Common Sweep Picking Mistake And How To (Easily) Correct It
by Tom Hess
Playing arpeggios fast and clean becomes easy if you know what to focus on when you practice sweep picking.
One common sweep picking mistake is distorting the rhythm of arpeggios. It happens often in arpeggios that contain hammer ons and pull offs. This video illustrates the problem:
These steps help you control the rhythm of your sweep picking:
Select any arpeggio to practice that contains hammer ons and/or pull offs. (Hammer ons and pull offs in arpeggios are the most common place where the rhythm gets distorted.) The arpeggio should contain straight 16th notes or straight 16th note triplets.
Play the arpeggio to a metronome in quarter notes (1 note per click). This makes it easy to focus on the timing of the notes and keep the pitches even in duration.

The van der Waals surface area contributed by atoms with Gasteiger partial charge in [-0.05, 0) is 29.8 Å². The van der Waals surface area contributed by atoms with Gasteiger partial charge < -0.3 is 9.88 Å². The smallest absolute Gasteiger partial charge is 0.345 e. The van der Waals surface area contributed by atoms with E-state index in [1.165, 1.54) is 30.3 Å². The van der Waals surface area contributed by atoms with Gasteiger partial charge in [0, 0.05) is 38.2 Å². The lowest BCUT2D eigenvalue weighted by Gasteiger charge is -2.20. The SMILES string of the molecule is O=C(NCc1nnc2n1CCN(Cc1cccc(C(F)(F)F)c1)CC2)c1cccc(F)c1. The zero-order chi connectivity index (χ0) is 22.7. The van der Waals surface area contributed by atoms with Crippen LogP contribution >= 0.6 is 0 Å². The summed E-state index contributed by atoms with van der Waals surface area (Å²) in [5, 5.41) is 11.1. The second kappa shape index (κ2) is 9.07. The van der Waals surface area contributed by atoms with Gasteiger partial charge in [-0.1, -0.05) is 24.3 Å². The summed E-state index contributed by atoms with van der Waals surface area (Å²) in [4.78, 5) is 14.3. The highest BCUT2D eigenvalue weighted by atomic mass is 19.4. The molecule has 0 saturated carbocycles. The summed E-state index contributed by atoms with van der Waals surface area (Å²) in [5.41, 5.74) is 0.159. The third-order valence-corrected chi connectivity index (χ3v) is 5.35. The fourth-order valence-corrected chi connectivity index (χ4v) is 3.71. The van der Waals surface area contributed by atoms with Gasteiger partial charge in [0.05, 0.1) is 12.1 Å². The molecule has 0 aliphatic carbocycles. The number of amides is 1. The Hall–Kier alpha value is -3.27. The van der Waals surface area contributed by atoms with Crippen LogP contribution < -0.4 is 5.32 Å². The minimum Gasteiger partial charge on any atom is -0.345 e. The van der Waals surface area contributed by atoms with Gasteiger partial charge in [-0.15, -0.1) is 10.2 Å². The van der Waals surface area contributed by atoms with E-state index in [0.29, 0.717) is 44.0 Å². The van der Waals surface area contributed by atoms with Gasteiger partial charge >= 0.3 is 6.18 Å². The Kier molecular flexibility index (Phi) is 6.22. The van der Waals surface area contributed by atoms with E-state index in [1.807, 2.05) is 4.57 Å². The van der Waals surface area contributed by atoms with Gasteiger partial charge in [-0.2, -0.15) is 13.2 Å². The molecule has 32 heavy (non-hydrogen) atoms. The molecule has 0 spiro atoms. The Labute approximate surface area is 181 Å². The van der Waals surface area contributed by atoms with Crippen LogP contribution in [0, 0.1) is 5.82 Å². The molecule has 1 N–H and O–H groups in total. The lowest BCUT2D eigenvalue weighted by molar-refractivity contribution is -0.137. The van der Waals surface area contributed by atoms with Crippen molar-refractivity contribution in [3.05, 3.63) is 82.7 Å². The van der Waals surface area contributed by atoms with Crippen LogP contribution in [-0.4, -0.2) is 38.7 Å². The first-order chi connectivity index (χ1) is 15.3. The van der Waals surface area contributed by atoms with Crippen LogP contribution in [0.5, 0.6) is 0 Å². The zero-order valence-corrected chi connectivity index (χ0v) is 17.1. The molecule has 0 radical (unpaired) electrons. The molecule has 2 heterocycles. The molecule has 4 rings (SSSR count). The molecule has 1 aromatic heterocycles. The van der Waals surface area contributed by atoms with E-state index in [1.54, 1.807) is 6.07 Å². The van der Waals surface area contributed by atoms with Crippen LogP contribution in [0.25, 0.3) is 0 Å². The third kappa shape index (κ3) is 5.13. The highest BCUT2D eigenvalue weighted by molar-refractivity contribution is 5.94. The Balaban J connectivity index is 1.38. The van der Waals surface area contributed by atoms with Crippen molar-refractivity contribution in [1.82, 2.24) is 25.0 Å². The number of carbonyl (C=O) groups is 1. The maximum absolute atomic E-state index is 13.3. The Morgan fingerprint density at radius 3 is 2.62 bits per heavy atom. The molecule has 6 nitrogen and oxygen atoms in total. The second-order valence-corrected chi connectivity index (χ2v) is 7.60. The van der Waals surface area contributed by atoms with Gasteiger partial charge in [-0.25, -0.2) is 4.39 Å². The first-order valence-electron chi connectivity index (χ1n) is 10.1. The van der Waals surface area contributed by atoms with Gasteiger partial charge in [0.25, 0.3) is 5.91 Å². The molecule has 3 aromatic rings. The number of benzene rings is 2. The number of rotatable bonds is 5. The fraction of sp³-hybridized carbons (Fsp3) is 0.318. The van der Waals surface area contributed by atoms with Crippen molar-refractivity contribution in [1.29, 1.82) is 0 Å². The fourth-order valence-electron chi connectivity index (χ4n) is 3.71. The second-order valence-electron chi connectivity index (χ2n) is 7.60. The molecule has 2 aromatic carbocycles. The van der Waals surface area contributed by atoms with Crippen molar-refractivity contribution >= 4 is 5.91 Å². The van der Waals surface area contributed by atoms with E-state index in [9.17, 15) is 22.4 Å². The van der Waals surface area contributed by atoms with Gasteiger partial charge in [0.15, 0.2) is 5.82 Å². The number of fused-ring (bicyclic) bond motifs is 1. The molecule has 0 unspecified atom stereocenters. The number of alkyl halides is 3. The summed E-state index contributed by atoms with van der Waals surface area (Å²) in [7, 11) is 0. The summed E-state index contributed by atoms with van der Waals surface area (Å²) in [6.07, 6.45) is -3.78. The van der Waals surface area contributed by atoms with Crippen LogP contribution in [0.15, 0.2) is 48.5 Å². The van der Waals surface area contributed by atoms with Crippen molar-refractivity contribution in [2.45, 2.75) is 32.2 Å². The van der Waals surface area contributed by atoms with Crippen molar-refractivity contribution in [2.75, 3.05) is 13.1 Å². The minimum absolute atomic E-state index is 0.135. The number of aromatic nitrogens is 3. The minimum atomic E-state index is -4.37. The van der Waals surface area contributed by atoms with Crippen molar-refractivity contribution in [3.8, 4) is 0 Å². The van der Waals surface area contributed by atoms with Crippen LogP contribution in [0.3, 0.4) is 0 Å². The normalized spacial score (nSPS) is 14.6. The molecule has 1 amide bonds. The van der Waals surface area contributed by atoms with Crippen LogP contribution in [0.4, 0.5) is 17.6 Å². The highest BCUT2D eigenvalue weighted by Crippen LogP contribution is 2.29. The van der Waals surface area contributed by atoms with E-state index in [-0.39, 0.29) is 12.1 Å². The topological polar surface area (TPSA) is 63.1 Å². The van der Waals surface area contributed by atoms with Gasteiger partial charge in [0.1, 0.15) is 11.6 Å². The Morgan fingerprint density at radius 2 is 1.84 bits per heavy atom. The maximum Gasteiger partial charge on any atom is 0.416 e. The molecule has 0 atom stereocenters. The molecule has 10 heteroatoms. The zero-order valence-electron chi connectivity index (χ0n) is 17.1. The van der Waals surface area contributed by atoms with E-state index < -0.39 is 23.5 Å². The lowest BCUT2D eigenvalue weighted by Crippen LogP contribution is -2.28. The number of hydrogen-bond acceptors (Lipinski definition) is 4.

Keep the length of the notes the same. Each note must ring the full amount of time between clicks. Get used to the feel of playing every note with the same duration.
Slow the metronome down and play your arpeggio ether in 8th notes (2 notes per beat) or 8th note triplets (3 notes per click). The note values to use in this step depend on the actual rhythm of the arpeggio.
Focus on keeping every note the same length. Don’t play some notes faster than others.
- Cut the note values in half and play the arpeggio either in 16th notes (4 notes per click) or 16th note triplets (6 notes per click). Adjust the metronome tempo to a slow enough speed for yourself.
Practice for a few minutes to get the rhythm into your brain and hands.
It usually takes 1-2 guitar practice sessions to gain control over the rhythm of your sweep picking.
This guitar playing article helps you master other elements of sweep picking cleanly and fast.
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